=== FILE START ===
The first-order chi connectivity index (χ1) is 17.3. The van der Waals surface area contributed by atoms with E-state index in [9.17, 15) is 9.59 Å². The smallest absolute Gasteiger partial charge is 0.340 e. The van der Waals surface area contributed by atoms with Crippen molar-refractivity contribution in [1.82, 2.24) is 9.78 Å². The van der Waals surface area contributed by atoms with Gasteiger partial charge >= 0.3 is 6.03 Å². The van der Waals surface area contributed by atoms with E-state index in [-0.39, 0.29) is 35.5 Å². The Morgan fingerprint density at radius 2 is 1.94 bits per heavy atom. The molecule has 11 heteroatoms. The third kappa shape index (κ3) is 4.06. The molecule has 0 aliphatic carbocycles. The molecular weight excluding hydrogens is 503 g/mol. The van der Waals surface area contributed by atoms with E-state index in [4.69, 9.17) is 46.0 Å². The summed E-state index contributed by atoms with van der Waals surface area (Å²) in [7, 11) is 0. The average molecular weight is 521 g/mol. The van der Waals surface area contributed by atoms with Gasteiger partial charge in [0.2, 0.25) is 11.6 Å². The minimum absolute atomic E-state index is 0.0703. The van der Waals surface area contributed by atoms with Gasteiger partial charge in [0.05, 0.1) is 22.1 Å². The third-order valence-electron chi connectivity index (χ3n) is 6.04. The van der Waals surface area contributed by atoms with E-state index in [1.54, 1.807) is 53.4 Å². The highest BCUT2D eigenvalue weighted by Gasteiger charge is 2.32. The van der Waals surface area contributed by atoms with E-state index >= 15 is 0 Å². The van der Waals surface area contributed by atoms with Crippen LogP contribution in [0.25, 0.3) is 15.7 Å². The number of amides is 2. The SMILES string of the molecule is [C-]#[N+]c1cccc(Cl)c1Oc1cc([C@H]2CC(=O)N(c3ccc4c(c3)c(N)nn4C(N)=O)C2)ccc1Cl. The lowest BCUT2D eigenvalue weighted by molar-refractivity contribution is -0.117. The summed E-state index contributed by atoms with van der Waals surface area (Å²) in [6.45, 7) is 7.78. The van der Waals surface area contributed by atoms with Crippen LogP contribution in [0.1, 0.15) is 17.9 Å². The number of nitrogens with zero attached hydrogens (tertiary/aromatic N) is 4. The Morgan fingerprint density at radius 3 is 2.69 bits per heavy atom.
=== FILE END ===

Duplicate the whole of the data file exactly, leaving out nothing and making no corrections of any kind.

The first-order chi connectivity index (χ1) is 17.3. The van der Waals surface area contributed by atoms with E-state index in [9.17, 15) is 9.59 Å². The smallest absolute Gasteiger partial charge is 0.340 e. The van der Waals surface area contributed by atoms with Crippen molar-refractivity contribution in [1.82, 2.24) is 9.78 Å². The van der Waals surface area contributed by atoms with Gasteiger partial charge >= 0.3 is 6.03 Å². The van der Waals surface area contributed by atoms with E-state index in [-0.39, 0.29) is 35.5 Å². The Morgan fingerprint density at radius 2 is 1.94 bits per heavy atom. The molecule has 11 heteroatoms. The third kappa shape index (κ3) is 4.06. The molecule has 0 aliphatic carbocycles. The molecular weight excluding hydrogens is 503 g/mol. The van der Waals surface area contributed by atoms with E-state index in [4.69, 9.17) is 46.0 Å². The summed E-state index contributed by atoms with van der Waals surface area (Å²) in [7, 11) is 0. The average molecular weight is 521 g/mol. The van der Waals surface area contributed by atoms with Gasteiger partial charge in [0.2, 0.25) is 11.6 Å². The minimum absolute atomic E-state index is 0.0703. The van der Waals surface area contributed by atoms with Gasteiger partial charge in [0.05, 0.1) is 22.1 Å². The third-order valence-electron chi connectivity index (χ3n) is 6.04. The van der Waals surface area contributed by atoms with E-state index in [1.54, 1.807) is 53.4 Å². The highest BCUT2D eigenvalue weighted by Gasteiger charge is 2.32. The van der Waals surface area contributed by atoms with E-state index >= 15 is 0 Å². The van der Waals surface area contributed by atoms with Crippen LogP contribution in [0.25, 0.3) is 15.7 Å². The number of amides is 2. The SMILES string of the molecule is [C-]#[N+]c1cccc(Cl)c1Oc1cc([C@H]2CC(=O)N(c3ccc4c(c3)c(N)nn4C(N)=O)C2)ccc1Cl. The lowest BCUT2D eigenvalue weighted by molar-refractivity contribution is -0.117. The summed E-state index contributed by atoms with van der Waals surface area (Å²) in [6.45, 7) is 7.78. The van der Waals surface area contributed by atoms with Crippen LogP contribution in [0.1, 0.15) is 17.9 Å². The number of nitrogens with zero attached hydrogens (tertiary/aromatic N) is 4. The Morgan fingerprint density at radius 3 is 2.69 bits per heavy atom.